Pages

Another new malware has popped out and is taking over many social media accounts

Cyber attacks are increasing as technology is advancing. Now you have to be extra cautious, because cyber attackers are everywhere, even if you're downloading from reputable sites.

Recently, cyber security researchers discovered a new malware on the Check Point Researcher (CPR) platform. Researchers named the malware "Electron-Bot."

Electron-Bot is a new malware that has a lot of power to take over your social media accounts and utilize them for malicious purposes. According to the experts, the new malware is delivered via the Microsoft Store, where a large number of fraudsters have created a variety of games programs that include hazardous viruses including well-known game apps like "Subway Surfer" and "Temple Run."

When the malware is activated, it behaves in this way. The "game" downloads files and runs scripts once it's been installed, all to gain persistence and evade detection on the endpoint.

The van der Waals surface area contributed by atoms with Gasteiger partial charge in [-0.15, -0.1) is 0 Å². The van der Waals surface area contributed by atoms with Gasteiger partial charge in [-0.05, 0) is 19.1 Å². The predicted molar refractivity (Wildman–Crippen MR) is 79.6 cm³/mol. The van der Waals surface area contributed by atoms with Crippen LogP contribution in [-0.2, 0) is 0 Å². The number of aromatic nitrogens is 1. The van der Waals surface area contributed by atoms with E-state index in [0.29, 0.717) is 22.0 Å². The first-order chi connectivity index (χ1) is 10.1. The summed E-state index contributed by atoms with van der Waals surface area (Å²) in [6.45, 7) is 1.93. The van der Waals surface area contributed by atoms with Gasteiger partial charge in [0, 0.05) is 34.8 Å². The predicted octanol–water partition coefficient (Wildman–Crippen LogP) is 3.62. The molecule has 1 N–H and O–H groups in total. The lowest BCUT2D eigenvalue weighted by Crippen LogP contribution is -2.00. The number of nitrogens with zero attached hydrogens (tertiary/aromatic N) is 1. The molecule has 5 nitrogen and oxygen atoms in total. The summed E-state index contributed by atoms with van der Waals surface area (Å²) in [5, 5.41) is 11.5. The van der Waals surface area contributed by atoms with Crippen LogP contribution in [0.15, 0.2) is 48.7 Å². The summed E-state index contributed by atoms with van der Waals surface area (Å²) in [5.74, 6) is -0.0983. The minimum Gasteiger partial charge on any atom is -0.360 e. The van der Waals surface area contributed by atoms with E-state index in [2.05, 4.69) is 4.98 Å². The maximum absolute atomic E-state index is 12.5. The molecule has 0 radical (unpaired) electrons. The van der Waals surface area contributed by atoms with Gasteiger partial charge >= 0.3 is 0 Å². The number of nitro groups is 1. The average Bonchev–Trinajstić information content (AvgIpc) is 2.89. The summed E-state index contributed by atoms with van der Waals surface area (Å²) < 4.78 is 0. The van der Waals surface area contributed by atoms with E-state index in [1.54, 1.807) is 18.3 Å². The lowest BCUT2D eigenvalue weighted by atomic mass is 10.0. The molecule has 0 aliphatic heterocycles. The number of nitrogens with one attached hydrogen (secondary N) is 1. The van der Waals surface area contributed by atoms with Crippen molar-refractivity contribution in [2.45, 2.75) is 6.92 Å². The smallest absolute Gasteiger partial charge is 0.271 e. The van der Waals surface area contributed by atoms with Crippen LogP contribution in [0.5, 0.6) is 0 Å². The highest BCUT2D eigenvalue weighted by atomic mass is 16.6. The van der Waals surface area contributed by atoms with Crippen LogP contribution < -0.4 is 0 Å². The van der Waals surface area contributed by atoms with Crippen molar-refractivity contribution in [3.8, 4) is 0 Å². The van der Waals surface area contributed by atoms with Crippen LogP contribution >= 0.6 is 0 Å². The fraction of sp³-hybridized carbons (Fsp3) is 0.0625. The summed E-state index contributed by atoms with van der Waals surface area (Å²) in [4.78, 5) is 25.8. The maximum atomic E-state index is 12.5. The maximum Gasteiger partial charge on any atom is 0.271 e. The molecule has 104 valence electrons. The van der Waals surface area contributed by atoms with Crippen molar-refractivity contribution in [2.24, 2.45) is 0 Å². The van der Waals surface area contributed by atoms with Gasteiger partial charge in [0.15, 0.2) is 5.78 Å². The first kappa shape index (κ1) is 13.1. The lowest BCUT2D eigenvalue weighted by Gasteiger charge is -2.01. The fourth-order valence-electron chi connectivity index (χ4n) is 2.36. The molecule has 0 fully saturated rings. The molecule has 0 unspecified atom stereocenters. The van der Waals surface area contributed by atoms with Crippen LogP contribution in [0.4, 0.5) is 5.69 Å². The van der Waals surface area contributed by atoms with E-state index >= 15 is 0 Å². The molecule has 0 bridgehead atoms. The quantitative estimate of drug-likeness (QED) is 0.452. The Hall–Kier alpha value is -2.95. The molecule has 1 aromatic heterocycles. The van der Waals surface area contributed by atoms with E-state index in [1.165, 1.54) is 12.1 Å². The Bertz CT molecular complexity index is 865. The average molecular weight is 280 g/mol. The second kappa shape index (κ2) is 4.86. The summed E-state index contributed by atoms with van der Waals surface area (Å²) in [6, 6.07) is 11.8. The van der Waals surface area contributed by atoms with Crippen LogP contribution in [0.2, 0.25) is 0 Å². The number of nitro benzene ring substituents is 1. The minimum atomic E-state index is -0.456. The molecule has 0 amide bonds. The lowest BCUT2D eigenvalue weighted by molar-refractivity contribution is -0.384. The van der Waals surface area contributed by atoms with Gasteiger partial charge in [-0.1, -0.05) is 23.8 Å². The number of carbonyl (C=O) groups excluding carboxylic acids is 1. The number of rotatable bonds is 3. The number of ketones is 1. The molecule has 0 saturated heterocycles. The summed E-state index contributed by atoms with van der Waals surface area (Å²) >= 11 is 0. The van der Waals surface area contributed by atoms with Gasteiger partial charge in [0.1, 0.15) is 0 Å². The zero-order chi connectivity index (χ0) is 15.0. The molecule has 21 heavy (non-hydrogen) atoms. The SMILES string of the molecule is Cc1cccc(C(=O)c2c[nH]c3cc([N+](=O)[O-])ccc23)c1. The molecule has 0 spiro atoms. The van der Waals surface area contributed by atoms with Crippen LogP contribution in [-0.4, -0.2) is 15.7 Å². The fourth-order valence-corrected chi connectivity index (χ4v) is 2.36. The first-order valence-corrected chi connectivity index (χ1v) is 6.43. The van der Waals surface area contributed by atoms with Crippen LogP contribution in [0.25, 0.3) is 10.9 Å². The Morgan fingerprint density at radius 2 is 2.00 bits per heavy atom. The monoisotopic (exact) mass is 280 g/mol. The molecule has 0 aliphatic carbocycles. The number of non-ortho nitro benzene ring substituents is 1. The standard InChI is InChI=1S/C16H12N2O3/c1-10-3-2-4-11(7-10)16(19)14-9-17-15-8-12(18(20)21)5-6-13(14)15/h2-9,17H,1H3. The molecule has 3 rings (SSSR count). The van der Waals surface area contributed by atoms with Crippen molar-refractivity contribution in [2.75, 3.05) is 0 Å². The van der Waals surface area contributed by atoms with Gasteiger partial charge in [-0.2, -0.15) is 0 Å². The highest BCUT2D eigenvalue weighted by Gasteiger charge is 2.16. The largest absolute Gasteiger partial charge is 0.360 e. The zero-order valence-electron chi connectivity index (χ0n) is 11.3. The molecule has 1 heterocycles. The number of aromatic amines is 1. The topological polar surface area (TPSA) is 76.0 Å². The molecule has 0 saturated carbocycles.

Once that's done, the real work can begin, which includes SEO poisoning (improving search engine results for specific, malicious landing pages), Ad Clicking (clicking ads on websites to increase ad network revenue for the seller of the ad space), social media account promotion, and online product promotion.

According to the CPR, all of these variations of malware were transferred to the "mediafire.com" open cloud capacities which are starting from Bulgaria. It’s clearly giving signs that the Bulgarian danger on-screen characters are behind all this. A Bulgarian wrestler and soccer player are among the YouTube and SoundCloud accounts promoted by the Ransomware Campaign, in Bulgaria.

Malware infected around 5,000 endpoints, with the majority of victims hailing from Sweden, Israel, Spain, and Bermuda, but the truth is that it has harmed people in more than 20 nations. CPR advises people all throughout the world to use extreme caution when downloading, even from trusted and well-known sources.

Many consumers believe they can blindly trust app reviews, thus they don't hesitate to download a program from the app store, according to Daniel Alima, the Malware Analyst at Check Point Research. This is a high-risk situation because we never know what kind of harmful software we're downloading.


Read next: Mobile Cyberattacks Are Happening Less Frequently but Are Becoming More Effective

No comments: